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Russia says US astronauts could be hurt by Ukraine sanctions
« on: April 29, 2014, 01:20:15 PM »
http://news.yahoo.com/us-reviving-iron-curtain-policies-russia-094611975.html


Russia says US astronauts could be hurt by Ukraine sanctions
AFP
By Anna Smolchenko, with Michel Moutot in Lugansk, Ukraine 2 hours ago

Moscow (AFP) - Russia warned Tuesday that American astronauts on the International Space Station could be hurt by new US-led sanctions over the escalating crisis in Ukraine, where pro-Moscow militants seized more public buildings in the east.

Washington was resorting to "Iron Curtain" policies from its Cold War-era playbook with the new Western sanctions, which were driving the Ukraine crisis towards "a dead end", Moscow raged.

A day after the United States and its EU and Japanese allies unveiled fresh punitive measures for what was seen as Russian interference in Ukraine, violence worsened on the ground.

Thousands of pro-Moscow protesters in the city of Lugansk near the Russian border seized control of the regional administrative building, trapping around 200 riot police in the complex's courtyard. Militants in the city already held the local SBU security services building.

Ukrainian media reported that rebels also seized the town hall in the nearby town of Pervomaisk, adding to more than a dozen sites held by pro-Kremlin insurgents. On Monday, gunmen took control of the town of Kostyantynivka.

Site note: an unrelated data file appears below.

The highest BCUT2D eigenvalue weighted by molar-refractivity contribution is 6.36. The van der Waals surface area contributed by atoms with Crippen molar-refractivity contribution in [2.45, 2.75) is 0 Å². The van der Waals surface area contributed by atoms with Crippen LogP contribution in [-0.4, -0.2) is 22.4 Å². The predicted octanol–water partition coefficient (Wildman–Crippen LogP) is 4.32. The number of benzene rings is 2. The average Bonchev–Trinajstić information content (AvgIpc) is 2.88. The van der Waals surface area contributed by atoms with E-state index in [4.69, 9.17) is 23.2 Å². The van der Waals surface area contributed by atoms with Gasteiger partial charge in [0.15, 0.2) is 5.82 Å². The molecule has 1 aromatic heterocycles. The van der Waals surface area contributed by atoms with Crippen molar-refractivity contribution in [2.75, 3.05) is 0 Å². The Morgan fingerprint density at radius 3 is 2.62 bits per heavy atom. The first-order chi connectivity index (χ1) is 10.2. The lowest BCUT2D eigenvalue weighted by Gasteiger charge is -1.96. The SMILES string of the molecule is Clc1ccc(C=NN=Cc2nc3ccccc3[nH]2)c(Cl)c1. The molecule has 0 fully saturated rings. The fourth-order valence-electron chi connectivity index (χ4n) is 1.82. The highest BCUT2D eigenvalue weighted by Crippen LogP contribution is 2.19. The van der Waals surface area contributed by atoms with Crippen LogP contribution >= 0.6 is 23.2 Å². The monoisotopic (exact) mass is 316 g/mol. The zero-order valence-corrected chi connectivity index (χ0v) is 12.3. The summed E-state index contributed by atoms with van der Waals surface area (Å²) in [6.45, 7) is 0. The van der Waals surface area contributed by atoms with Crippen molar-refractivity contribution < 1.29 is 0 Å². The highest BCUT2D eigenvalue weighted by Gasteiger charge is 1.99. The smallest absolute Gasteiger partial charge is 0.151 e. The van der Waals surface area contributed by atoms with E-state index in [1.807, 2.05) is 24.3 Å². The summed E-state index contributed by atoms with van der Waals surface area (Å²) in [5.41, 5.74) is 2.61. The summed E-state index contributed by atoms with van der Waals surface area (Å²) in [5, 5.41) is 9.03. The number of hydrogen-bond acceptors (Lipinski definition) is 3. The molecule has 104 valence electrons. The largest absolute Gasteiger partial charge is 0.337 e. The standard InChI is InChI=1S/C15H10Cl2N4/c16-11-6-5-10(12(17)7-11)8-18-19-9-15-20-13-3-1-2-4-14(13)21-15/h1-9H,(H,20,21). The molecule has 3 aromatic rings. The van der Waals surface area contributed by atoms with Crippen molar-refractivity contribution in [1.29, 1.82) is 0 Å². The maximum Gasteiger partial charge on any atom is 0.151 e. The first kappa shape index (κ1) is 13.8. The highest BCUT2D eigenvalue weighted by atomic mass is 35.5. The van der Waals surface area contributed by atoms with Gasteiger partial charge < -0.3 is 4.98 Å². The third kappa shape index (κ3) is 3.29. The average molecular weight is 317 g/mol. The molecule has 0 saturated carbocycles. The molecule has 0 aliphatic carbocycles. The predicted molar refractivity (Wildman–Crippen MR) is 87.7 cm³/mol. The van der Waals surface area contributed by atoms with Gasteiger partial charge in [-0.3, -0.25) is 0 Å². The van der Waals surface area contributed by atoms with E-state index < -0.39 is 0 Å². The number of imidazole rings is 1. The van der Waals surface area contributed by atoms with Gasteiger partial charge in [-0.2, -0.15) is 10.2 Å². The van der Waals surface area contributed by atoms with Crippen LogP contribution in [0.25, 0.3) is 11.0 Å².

There was also no sign of progress in negotiations by the Organisation for Security and Cooperation in Europe to free seven of its inspectors being held by pro-Kremlin rebels.

The US embassy said the OSCE abductions and a violent attack Monday by pro-Russian militants armed with knives and bats on pro-Kiev demonstrators in the east Ukraine city of Donetsk were acts of "terrorism, pure and simple".

- Sanctions a 'boomerang' -

Moscow reacted with fury to the inclusion in the sanctions of high-tech exports to Russia and threatened reprisals.

"If their aim is to deliver a blow to Russia's rocket-building sector, then by default, they would be exposing their astronauts on the ISS," Russian Deputy Prime Minister Dmitry Rogozin said, according to the Interfax news agency.

"Sanctions are always a boomerang which come back and painfully hit those who launched them," added Rogozin on a visit to Crimea, which Russia annexed from Ukraine in March.

The International Space Station is operated jointly by Russia, the United States, Europe, Japan and Canada. Astronauts and cosmonauts depend on Russian Soyuz rockets to ferry them between it and Earth, ever since NASA scrapped its space shuttles in 2011.

A Russian deputy foreign minister, Sergei Ryabkov, admitted in an interview with online newspaper Gazeta.ru that the US curb on high-tech exports was a "blow".

"This is a revival of a system created in 1949 when Western countries essentially lowered an 'Iron Curtain', cutting off supplies of high-tech goods to the USSR and other countries," he said.

Russia's foreign ministry also slammed the European Union for "doing Washington's bidding" as the bloc included General Valery Gerasimov, chief of the general staff of the Russian armed forces and the country's deputy defence minister, on a list of 15 Russians and Ukrainians targeted by an asset freeze and travel ban.